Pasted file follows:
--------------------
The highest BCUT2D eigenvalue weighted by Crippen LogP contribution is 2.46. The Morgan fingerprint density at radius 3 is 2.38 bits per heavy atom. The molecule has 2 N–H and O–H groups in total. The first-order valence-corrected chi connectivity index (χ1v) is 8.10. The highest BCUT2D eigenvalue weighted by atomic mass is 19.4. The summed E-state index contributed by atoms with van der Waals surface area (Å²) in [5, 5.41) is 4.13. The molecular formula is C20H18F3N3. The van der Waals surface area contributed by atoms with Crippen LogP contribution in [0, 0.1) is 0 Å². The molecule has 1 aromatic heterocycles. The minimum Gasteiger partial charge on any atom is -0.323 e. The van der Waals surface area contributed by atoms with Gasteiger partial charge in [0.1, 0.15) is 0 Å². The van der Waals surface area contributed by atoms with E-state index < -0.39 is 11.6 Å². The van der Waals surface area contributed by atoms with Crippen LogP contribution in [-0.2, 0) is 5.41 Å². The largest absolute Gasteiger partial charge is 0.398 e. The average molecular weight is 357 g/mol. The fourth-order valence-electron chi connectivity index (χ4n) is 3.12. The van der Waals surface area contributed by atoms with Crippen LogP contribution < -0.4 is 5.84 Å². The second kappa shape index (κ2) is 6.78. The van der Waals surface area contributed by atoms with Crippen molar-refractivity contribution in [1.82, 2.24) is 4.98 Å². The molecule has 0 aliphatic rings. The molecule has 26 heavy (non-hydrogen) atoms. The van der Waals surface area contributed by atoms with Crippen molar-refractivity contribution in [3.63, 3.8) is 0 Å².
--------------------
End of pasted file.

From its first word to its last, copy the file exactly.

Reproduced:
The highest BCUT2D eigenvalue weighted by Crippen LogP contribution is 2.46. The Morgan fingerprint density at radius 3 is 2.38 bits per heavy atom. The molecule has 2 N–H and O–H groups in total. The first-order valence-corrected chi connectivity index (χ1v) is 8.10. The highest BCUT2D eigenvalue weighted by atomic mass is 19.4. The summed E-state index contributed by atoms with van der Waals surface area (Å²) in [5, 5.41) is 4.13. The molecular formula is C20H18F3N3. The van der Waals surface area contributed by atoms with Crippen LogP contribution in [0, 0.1) is 0 Å². The molecule has 1 aromatic heterocycles. The minimum Gasteiger partial charge on any atom is -0.323 e. The van der Waals surface area contributed by atoms with Gasteiger partial charge in [0.1, 0.15) is 0 Å². The van der Waals surface area contributed by atoms with E-state index < -0.39 is 11.6 Å². The van der Waals surface area contributed by atoms with Crippen LogP contribution in [-0.2, 0) is 5.41 Å². The largest absolute Gasteiger partial charge is 0.398 e. The average molecular weight is 357 g/mol. The fourth-order valence-electron chi connectivity index (χ4n) is 3.12. The van der Waals surface area contributed by atoms with Crippen LogP contribution < -0.4 is 5.84 Å². The second kappa shape index (κ2) is 6.78. The van der Waals surface area contributed by atoms with Crippen molar-refractivity contribution in [1.82, 2.24) is 4.98 Å². The molecule has 0 aliphatic rings. The molecule has 26 heavy (non-hydrogen) atoms. The van der Waals surface area contributed by atoms with Crippen molar-refractivity contribution in [3.63, 3.8) is 0 Å².